When taking your temperature, be sure to check what century you live in. If you’re a homesteader on the Oregon Trail, you’re likely healthy if the mercury’s at 98.6—the standard set in 1851 by German physician Carl Reinhold August Wunderlich. But if you’re a 21st-century suburbanite and the digital thermometer reads 98.6, you may have the beginnings of a fever.

Illustration of young boy sick in bed with a thermometer and a teddy bear.

A study led by Julie Parsonnet, professor of medicine and of health research and policy, examined records dating back to 1862 and found that temperatures have dropped 0.05 degrees every decade. Her team attributes the change to decreased inflammation and energy expenditure. Dysentery, cholera and measles are no longer rampant, and rather than chop wood and slaughter hogs, we text in climate-controlled rooms and order from Uber Eats.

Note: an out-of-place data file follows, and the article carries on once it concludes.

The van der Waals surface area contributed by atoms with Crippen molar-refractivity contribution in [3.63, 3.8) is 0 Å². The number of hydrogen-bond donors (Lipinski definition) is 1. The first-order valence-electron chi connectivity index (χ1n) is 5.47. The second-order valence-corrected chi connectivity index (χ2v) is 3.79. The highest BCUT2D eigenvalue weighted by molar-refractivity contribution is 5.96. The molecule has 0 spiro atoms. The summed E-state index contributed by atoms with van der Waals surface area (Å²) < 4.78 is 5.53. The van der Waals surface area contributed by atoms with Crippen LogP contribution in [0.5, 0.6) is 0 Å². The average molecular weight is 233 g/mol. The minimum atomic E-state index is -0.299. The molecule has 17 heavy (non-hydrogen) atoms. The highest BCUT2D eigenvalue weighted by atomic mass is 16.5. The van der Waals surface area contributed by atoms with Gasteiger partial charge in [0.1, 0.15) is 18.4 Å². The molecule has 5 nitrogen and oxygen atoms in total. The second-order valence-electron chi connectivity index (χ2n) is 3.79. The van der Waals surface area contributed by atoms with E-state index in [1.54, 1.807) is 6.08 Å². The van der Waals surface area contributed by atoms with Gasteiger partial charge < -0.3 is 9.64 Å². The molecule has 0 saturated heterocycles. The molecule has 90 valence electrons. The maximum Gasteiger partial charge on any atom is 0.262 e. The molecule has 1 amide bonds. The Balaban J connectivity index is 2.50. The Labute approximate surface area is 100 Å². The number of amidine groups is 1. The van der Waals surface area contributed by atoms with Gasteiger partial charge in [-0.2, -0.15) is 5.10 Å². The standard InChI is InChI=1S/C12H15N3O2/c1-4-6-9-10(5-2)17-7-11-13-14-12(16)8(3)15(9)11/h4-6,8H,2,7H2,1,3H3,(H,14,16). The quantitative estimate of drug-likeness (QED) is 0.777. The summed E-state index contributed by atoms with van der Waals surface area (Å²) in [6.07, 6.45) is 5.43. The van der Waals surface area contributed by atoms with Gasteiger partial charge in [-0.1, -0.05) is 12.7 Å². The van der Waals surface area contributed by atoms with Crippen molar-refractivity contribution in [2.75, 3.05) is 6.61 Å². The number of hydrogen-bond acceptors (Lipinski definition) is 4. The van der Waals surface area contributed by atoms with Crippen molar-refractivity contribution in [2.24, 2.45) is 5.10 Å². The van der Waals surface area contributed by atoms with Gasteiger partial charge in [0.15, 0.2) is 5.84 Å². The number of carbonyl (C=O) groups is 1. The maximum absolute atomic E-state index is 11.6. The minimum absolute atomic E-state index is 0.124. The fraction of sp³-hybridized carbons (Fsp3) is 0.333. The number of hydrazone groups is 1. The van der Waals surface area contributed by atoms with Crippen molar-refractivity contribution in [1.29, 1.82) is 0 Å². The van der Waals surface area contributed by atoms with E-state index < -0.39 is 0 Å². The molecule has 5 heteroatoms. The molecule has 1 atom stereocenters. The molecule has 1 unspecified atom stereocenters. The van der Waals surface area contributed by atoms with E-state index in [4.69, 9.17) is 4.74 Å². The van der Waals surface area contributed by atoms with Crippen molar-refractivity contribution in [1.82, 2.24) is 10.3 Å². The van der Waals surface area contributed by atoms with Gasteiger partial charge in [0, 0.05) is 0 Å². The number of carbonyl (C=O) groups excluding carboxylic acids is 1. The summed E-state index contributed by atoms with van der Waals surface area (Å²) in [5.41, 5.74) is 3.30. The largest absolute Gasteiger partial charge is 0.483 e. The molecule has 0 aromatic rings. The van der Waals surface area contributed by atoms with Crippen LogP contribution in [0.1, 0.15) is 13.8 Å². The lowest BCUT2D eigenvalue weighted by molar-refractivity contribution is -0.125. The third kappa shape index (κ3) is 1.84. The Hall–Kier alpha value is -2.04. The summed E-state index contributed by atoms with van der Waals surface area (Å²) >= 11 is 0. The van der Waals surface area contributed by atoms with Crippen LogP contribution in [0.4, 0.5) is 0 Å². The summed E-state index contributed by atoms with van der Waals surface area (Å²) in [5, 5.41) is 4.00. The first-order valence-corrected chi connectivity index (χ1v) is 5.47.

“Although we think of human beings as if we’re monomorphic and have been the same for all of human evolution, we’re not the same,” Parsonnet says. “We’re actually changing physiologically.”


Deni Ellis Béchard is a senior writer at Stanford. Email him at dbechard@stanford.edu.